Curbside Classic: 1979 Suzuki Jimny (LJ80/SJ20) Pickup

Paul Niedermeyer
by Paul Niedermeyer
curbside classic 1979 suzuki jimny lj80 sj20 pickup

This little truck slays me. It’s just so damn cute and toy-like, my desire to take it home and put it in my playroom is mighty powerful. Have you ever seen anything like it before? I didn’t think so; I never had. But then it’s not exactly a US spec vehicle, not surprisingly, although how exactly these illegal aliens make it through the cracks and get licensed is beyond me. And it’s hardly the only one in town, along with the Nissan Pao. And they’re both almost the same color. Maybe that’s the key. Anyway, someone is fulfilling their desires for toys. Wish it was me.

You’re going to be spared a lengthy CC today, because I don’t really have a whole lot to go on, except that this baby truck is a pick up version of the Suzuki Jimny SJ 20/LJ80, which was the final iteration of the first Suzuki 4×4, which had its roots a a vehicle called the HopeStar ON360, that Suzuki bought in 1968. That became the Suzuki LJ10, the first of a long line of Suzuki mini-4x4s.

Those early Suzukis were built to the Japanese kei-car standards, and had a 360 cc 2-stroke twin. Eventually, larger two-strokes (539 cc) were on tap, but in 1977 a slightly enlarged SJ20 featured the first four stroke four cylinder engine, an 800cc unit with some 41 hp. That’s what’s likely in this truck.

[update:] This particular truck sports DoD stickers from 1979, which thanks to a TTAC reader the duke means it had a pass to be driven on the base, and not that it was actually owned by the military. Although it certainly would have made a perfect parts runner on an Air Force base or the like.

The little LJ two stroke Suzukis were quite fondly adopted as little off-road toys in Germany, introducing a low-cost option to getting the tires dirty in that country. And of course, the “baby Jeep” has become almost a global icon, being produced in other countries and in various configurations. We of course are familiar with the later Samurai versions, but the Suzuki had spread the LJ and SJ around the world before it finally found a home here in the land of the the one and only Jeep. Perhaps coincidence or not, but our CC Outtake on the Samurai was shot exactly here across the street.

The whole family of these little Suzukis are extremely simple but durable and tough little work horses. I would love to have this one as a hardware store parts runner. Someone beat me to it, and it regularly appears around town. But for best effect, it is seen here with this little Isuzu/Chevy LUV pickup, which really helps put its size (and cuteness) in perspective.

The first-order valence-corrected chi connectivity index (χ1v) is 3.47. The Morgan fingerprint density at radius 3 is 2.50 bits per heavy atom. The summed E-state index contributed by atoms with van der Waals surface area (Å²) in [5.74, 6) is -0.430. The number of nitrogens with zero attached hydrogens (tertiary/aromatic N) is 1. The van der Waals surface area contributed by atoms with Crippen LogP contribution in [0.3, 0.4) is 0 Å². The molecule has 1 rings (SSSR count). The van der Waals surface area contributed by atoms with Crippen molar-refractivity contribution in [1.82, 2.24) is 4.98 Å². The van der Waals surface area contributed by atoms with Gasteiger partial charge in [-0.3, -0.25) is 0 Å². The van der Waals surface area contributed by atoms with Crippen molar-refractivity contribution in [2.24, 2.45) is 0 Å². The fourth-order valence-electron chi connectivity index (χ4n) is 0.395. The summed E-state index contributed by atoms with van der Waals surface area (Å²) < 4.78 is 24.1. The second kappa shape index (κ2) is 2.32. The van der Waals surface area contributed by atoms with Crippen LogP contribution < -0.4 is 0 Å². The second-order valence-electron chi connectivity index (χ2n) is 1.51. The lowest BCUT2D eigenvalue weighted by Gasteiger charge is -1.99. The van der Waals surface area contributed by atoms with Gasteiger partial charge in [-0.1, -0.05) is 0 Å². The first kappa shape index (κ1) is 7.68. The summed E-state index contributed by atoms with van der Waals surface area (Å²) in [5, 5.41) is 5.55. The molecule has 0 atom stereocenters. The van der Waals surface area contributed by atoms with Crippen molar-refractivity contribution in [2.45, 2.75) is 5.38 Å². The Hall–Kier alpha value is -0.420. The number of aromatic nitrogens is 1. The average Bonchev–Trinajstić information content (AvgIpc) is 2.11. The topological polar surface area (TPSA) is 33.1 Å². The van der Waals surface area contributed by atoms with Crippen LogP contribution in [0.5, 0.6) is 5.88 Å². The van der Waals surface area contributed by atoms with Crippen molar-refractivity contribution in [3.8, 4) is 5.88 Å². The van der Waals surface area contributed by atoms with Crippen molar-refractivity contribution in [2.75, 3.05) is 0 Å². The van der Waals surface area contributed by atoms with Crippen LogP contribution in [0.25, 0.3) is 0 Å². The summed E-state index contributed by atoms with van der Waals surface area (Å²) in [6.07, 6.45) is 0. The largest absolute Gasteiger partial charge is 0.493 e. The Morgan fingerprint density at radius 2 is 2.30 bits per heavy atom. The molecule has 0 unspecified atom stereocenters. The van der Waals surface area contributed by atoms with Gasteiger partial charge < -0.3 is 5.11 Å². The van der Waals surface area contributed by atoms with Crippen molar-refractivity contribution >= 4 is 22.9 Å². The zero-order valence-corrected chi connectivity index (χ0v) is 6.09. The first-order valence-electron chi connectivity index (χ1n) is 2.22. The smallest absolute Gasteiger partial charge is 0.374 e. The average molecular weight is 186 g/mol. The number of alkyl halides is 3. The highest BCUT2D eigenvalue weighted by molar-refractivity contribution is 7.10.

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  • Oregon Sage Oregon Sage on Apr 12, 2010

    I used to work at a public University where we had a small fleet of DOT off road only micro vans, and they were bought with that intent. However some of the streets on campus were public streets and the state DMV insisted that we plate them, so we did. Once plated it is no big trick to keep renewing. This used to be common with off-road motorcycles but now states keep lists of legal models and it is becoming virtually impossible to register a bike that was not originally sold for street duty, even if fitted with all the required street equipment.

  • Letanon Letanon on Apr 12, 2010

    Those little Suzukis where sold legally to civilians here in Puerto Rico. New cars sold here must conform with all of the US Federal Government vehicle laws. So they must have conformed with federal regulations somehow or the Federal Government doesn't care so much about what is sold on USA territories. In fact, I have seen here cars that are supposedly for the Canadian market sold legally here. Like for example my first car which I inherited from my dad, a 1987 Nissan Sentra Honeybee. That was a B11 model (1982-1986)that was imported from Mexico and sold as a completely stripper, low cost car, along side the B12 model (1987 - 1991). Those where sold until about 1989. Those cars had the plate that said that they conformed to all of the Federal Government regulations in force for that model year. We also got Pontiac Fireflys (Metro,Swift clone) and other "Canadian" cars. So different laws seems to apply to different parts of the USA and its territories.

    • See 2 previous
    • Porschespeed Porschespeed on Apr 14, 2010

      @letanon, BTW, 'Tis a shame that PR doesn't have Statehood, as it is frequently shortchanged due to it's status. Sorta like the District of Columbia. A couple of guys I went to school with in the US were from PR, as such I did a few spring breaks and holidays enjoying the island. Gorgeous place, and great people, wonderful food. Wish I had the time and spare money to visit more often. I've considered relocating there more than once. My friend's family was one of the very monied types, so perhaps I have a skewed view of what one can get away with if you have the right friends. I know technically that US regs must to be followed, I just remember that the rules were a little more flexible for certain folks.